Increasingly, the world is turning to portable electronic devices with cryptographic capabilities to perform very secure network authentication, virtual private networking, vending system regulation, fare collection, and employee or citizen identification. The design of such a portable device (or token) requires careful study of the methods by which cryptographers authenticate and protect sensitive data and monetary information. Of course, an e-cash or identification token must be portable, durable, and secure, but it quickly becomes obvious that there are several additional cryptographic, electrical, and physical requirements that a secure token must satisfy.
The most critical function for a truly secure token is that of authentication. A token must be able to prove that it is authorized by the issuer (the service provider), and that it is authentic. A token can prove that it is authorized simply by virtue of the fact that it contains encrypted information that only the issuing authority could have created. Secure authentication, however, is a far more difficult issue. The device must be able to prove that it is not a fake or duplicate, and this requires some very special hardware functionality. A device will not be trusted if its design cannot be freely examined, so secrets in design or function are all but impossible to keep. If we assume that the inner workings of the device are published and widely known, then we must also assume that anyone with sufficient skill could build an emulation of the device and bypass some of the special controls that the device hardware imposes. Any token design based on security by obscurity is doomed to failure.
In cryptographic circles, truly secure authentication is handled by a method called challenge-and-response. This method involves a secret that is known only to valid tokens and hosts, and methods whereby tokens can prove that they know the secret, which proves that they are authentic. Of course, the secret must never be revealed in the process, and that is where a cryptographic concept called Zero Knowledge Proof comes into play. The token must support a mechanism where it can prove that it knows a secret without revealing any information about it. At first glance, this may seem impossible, but it is a common exercise in secure cryptographic systems. Here is how the scheme works:
When a suspect token arrives, the host system creates a very big number, called a challenge, entirely at random, and sends it to the token. The token takes this challenge and, together with an internally stored secret, performs a complex mathematical operation on it. Then, it returns the result of the operation to the host (see Figure 1
). The host, also knowing the same secret, performs the same special mathematical operation internally, and then compares the results. If the response from the token matches the one computed in the host, then the token has proven that it knows the secret, without revealing it (the essence of a Zero Knowledge Proof). Eavesdropping on this conversation is of no use to an attacker who does not know the secret. This is because the challenge is different each time; it is randomly generated. The next challenge can never be predicted. The secret remains safely hidden inside the token, and the host knows that the token is authentic (because only authentic tokens know the secret).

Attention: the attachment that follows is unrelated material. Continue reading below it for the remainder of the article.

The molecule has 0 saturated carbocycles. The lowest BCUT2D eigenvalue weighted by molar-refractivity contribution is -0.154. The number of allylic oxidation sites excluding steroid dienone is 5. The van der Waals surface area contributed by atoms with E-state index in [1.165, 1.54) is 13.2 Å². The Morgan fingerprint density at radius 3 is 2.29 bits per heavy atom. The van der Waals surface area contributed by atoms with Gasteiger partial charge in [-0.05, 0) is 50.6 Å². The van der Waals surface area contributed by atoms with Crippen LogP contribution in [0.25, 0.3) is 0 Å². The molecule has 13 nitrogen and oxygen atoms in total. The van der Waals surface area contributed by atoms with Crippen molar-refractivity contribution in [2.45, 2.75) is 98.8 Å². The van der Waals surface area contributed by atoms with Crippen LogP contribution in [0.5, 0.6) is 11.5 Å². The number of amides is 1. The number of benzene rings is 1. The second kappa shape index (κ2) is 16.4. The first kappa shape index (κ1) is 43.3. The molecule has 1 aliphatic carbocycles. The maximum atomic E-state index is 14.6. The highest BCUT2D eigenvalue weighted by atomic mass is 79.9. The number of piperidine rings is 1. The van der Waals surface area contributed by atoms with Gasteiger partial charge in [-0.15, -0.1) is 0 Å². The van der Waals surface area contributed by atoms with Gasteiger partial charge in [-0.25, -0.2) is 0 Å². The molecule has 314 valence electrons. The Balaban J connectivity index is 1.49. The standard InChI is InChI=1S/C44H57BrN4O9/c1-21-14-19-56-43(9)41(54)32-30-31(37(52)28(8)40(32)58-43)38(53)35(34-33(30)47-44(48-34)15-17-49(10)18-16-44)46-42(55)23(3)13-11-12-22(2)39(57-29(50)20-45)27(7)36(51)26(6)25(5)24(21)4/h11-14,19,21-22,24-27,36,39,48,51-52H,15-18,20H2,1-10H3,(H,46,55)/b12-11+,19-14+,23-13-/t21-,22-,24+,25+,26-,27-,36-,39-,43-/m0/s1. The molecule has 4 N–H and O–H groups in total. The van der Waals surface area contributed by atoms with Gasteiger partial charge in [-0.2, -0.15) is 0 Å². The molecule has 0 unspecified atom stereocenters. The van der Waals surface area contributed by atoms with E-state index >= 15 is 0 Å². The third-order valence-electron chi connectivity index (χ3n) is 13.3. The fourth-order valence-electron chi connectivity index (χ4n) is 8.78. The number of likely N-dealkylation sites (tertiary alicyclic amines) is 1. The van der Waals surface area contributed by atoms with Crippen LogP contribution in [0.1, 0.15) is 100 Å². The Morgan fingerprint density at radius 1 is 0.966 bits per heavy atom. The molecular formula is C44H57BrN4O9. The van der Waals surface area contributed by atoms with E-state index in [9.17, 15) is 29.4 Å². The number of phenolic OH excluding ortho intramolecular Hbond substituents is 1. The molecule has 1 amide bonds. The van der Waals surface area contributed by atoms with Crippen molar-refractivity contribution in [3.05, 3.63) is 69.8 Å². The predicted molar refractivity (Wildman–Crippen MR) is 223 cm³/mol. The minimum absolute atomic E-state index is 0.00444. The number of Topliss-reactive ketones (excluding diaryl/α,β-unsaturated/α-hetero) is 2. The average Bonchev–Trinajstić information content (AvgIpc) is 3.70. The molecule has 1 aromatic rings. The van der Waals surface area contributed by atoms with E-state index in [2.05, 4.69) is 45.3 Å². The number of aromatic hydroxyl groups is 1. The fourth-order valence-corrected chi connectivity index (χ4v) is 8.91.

Figure 1. SHA iButton authentication.
Of course, it is critical that the complex mathematical algorithm used is not reversible, since the attacker could run the operation in reverse and derive the secret. In fact, the choice of algorithm may be the single most important factor in judging the security of a challenge and response scheme. Electronic tokens have been created in the past that use home-brewed algorithms, stream-ciphers, rolling-codes, or cryptographic algorithms that have been curtailed or reduced for this purpose, but they have not been widely accepted. The problem is that without extensive peer-review, there is no assurance that these algorithms are secure against attack. And there is no guarantee that these algorithms have no "back doors" (intentional or accidental) that may be known only to the device manufacturer.
To make a truly secure cryptographic token, the algorithm selected must be one that is well-known, trusted, time-tested, and widely peer-reviewed in the global cryptographic community. An algorithm that takes input data and irreversibly creates a digest of that data is called a one-way hash function. One of the most studied and trusted one-way hash functions is SHA-1 (Secure Hash Algorithm). This government-approved (FIPS 180-1) algorithm is the basis of modern digital signatures and document protection schemes. It has a long history in the cryptographic community, is peer-reviewed, and is widely trusted.
However, SHA-1 is a complex algorithm that involves multiple 32-bit 5-way adds, complex logical functions, data shifting, and a great deal of repetition. Implementations of the SHA-1 algorithm in silicon have generally required large die areas and so made fairly expensive tokens. A new method has been devised to perform the algorithm in a serialized fashion, reducing the die area by a factor of 10 or more and making a reasonably priced SHA-1-based token possible.
Another critical feature of a truly secure token is a globally unique and unalterable identity. Including the unique token serial number as an additional input to the authentication algorithm binds the physical token and the contents together, making duplication of monetary value or credentials among tokens impossible.
When a secure token is used in monetary applications, the data it contains (presumably the account balance) is said to be dynamic, because the critical value is read, debited, and rewritten each time the device is used. This type of usage model introduces a type of attack known by cryptographers as a replay attack. That is to say, an attacker can record the value data from the token, and then deplete the token making legitimate purchases. He can then restore (or replay) the original data, and thereby restore the monetary value of the token to be spent repeatedly. This replay can be prevented only if the token provides mechanisms that make each instance of the data that it contains unique. The truly secure monetary token therefore provides a special counter. This counter is incremented each time the device is written to and cannot be wrapped-around, reset, decremented, or reloaded. Then, by including this counter value in the input to the authentication algorithm, the monetary data, the device identity, and the monetary instance are all bound together. Should the data be taken from the device and written back later, it will be found invalid because the counter will have changed. It's the same value, but it is not the same instance of the value.